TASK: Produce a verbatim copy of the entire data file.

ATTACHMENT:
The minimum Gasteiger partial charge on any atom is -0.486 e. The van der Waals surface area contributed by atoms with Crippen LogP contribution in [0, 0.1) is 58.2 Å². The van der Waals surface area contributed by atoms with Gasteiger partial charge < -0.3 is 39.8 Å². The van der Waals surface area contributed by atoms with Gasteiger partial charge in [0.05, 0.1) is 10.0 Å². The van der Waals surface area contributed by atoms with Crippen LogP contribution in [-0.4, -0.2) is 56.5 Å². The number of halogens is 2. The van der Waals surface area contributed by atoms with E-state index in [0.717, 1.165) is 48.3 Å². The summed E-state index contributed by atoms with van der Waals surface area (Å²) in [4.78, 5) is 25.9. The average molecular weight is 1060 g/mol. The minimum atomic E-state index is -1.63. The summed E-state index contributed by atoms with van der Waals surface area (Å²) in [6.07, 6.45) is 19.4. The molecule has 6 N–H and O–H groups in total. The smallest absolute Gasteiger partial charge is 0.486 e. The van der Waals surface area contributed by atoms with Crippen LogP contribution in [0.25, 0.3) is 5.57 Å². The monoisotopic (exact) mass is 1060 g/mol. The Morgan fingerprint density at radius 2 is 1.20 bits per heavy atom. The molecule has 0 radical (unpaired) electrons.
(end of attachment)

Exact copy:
The minimum Gasteiger partial charge on any atom is -0.486 e. The van der Waals surface area contributed by atoms with Crippen LogP contribution in [0, 0.1) is 58.2 Å². The van der Waals surface area contributed by atoms with Gasteiger partial charge < -0.3 is 39.8 Å². The van der Waals surface area contributed by atoms with Gasteiger partial charge in [0.05, 0.1) is 10.0 Å². The van der Waals surface area contributed by atoms with Crippen LogP contribution in [-0.4, -0.2) is 56.5 Å². The number of halogens is 2. The van der Waals surface area contributed by atoms with E-state index in [0.717, 1.165) is 48.3 Å². The summed E-state index contributed by atoms with van der Waals surface area (Å²) in [4.78, 5) is 25.9. The average molecular weight is 1060 g/mol. The minimum atomic E-state index is -1.63. The summed E-state index contributed by atoms with van der Waals surface area (Å²) in [6.07, 6.45) is 19.4. The molecule has 6 N–H and O–H groups in total. The smallest absolute Gasteiger partial charge is 0.486 e. The van der Waals surface area contributed by atoms with Crippen LogP contribution in [0.25, 0.3) is 5.57 Å². The monoisotopic (exact) mass is 1060 g/mol. The Morgan fingerprint density at radius 2 is 1.20 bits per heavy atom. The molecule has 0 radical (unpaired) electrons.